Applications to join RCM should meet the conditions specified below.

Lead applicant

Applications should be submitted by a lead applicant who heads a case study team. The lead applicant will be considered the “International Principal Investigator (PI)” of the team.

The lead applicant should be a scholar or activist with demonstrable experience in research, teaching and/or activism on urban environmental topics.

The lead applicant is considered the “international” PI because this person should have demonstrable experience and/or familiarity with international debates and theories around urban resilience. The International PI should also be able speak and write with ease in English.

Composition of the case study team

The lead applicant will head a team consisting of a local Principal Investigator, research assistants, and other members, as needed.

An ideal case study team will comprise members with different disciplinary and professional backgrounds, to ensure that the case study is approached in a trans-disciplinary fashion.

The Local PI will manage the case study team and assume the day-to-day responsibility of liaising with local stakeholders.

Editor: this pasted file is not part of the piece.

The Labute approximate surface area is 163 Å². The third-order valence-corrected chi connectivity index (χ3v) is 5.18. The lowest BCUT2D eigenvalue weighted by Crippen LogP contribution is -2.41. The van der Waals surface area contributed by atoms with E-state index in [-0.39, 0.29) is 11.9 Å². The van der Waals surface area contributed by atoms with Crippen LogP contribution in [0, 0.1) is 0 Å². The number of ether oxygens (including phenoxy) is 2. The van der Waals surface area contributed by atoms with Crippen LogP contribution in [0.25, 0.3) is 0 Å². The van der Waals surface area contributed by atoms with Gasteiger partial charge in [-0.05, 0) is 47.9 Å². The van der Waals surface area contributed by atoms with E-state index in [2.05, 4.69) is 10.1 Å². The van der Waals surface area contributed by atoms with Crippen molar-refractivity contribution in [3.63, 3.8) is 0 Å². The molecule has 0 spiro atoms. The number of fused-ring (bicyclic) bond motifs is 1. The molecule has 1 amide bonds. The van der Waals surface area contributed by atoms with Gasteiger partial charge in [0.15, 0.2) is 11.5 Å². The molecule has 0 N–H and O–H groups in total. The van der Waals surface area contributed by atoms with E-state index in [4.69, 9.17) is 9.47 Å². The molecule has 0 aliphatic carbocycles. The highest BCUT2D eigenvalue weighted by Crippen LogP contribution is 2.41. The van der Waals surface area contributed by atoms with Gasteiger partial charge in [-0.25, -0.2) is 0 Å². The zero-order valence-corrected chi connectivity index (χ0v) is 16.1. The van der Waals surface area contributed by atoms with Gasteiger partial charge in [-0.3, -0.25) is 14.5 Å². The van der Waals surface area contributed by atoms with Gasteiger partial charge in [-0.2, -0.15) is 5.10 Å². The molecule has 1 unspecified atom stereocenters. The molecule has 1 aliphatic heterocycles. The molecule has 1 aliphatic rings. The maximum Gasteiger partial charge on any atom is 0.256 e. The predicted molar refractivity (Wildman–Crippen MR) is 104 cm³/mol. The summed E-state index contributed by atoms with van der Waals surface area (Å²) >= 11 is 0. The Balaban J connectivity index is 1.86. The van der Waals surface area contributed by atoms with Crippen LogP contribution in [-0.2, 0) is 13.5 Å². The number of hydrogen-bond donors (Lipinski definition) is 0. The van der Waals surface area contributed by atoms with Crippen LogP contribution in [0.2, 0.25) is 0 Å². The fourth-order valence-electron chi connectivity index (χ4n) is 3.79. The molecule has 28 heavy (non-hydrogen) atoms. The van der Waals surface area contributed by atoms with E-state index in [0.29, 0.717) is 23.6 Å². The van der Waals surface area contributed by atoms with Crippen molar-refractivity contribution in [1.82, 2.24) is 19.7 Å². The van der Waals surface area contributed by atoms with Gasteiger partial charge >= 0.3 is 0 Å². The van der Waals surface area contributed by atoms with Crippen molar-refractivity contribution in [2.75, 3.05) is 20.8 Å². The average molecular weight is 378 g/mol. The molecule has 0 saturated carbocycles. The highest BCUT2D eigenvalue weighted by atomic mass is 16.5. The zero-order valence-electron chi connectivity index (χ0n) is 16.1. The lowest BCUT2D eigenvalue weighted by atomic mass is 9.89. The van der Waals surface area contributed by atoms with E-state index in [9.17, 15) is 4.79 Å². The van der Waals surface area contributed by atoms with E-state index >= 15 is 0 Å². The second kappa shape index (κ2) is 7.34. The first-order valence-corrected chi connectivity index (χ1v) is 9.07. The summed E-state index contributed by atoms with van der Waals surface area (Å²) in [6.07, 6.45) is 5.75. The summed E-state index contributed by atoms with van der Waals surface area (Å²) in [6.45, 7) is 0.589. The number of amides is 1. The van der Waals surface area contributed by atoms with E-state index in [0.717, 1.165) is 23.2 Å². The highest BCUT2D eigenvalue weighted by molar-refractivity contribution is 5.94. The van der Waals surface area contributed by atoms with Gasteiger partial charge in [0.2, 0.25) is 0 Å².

Local research assistants can be students and/or members of local NGOs or community-based organizations with an interest in the case study.

The size of the case study team will depend on what is needed to implement the three components outlined in the application and detailed in the RCM web pages.

Definition of the case study area

The case study area that the applicant team focuses on for the RCM project should be a stretch of river that has experienced some form of “disruption” in its recent history, which the applicant team seeks to address through its river revitalization plans. The case study area should preferably be in an urban or peri-urban area (see definition in this section below). Applications should make clear what stretch of the river the team will focus on, and why.

“Disruption” is defined as a human-induced event, possibly in combination with natural and/or climate-induced phenomena.  

RCM seeks to critically evaluate human interventions in rivers and river systems over time. Thus, the scope of the network is primarily urban or peri-urban. However, the network’s definition of “urban” is broad: it acknowledges the urban-rural continuum as well as human settlements or industrial or mining areas outside of cities. Applications that propose to look at human interventions outside of cities will therefore also be considered, as long as the focal area has been the subject of intensive human activity.

Go to the Expressions of Interest application form »

 

 

Contact

Paul Rabé
Coordinator of the IIAS Cities Cluster
p.e.rabe@iias.nl

Satya Patchineelam
PI of the Xingu River pilot project
s.maia.patchineelam@iias.nl